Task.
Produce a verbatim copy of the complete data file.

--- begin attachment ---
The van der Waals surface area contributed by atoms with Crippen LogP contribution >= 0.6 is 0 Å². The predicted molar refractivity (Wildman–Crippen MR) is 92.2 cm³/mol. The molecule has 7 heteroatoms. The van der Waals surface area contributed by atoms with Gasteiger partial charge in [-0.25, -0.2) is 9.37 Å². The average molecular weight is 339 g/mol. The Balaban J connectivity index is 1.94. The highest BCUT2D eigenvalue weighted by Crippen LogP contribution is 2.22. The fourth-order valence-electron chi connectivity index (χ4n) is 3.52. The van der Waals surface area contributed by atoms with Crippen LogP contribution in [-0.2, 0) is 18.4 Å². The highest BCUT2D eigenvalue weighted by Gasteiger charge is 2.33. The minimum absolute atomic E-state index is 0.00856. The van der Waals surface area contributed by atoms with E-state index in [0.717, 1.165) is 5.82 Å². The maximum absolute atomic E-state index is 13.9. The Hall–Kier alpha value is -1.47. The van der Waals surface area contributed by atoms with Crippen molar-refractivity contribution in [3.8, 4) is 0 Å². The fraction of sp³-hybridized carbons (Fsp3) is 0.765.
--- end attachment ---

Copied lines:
The van der Waals surface area contributed by atoms with Crippen LogP contribution >= 0.6 is 0 Å². The predicted molar refractivity (Wildman–Crippen MR) is 92.2 cm³/mol. The molecule has 7 heteroatoms. The van der Waals surface area contributed by atoms with Gasteiger partial charge in [-0.25, -0.2) is 9.37 Å². The average molecular weight is 339 g/mol. The Balaban J connectivity index is 1.94. The highest BCUT2D eigenvalue weighted by Crippen LogP contribution is 2.22. The fourth-order valence-electron chi connectivity index (χ4n) is 3.52. The van der Waals surface area contributed by atoms with Crippen LogP contribution in [-0.2, 0) is 18.4 Å². The highest BCUT2D eigenvalue weighted by Gasteiger charge is 2.33. The minimum absolute atomic E-state index is 0.00856. The van der Waals surface area contributed by atoms with E-state index in [0.717, 1.165) is 5.82 Å². The maximum absolute atomic E-state index is 13.9. The Hall–Kier alpha value is -1.47. The van der Waals surface area contributed by atoms with Crippen molar-refractivity contribution in [3.8, 4) is 0 Å². The fraction of sp³-hybridized carbons (Fsp3) is 0.765.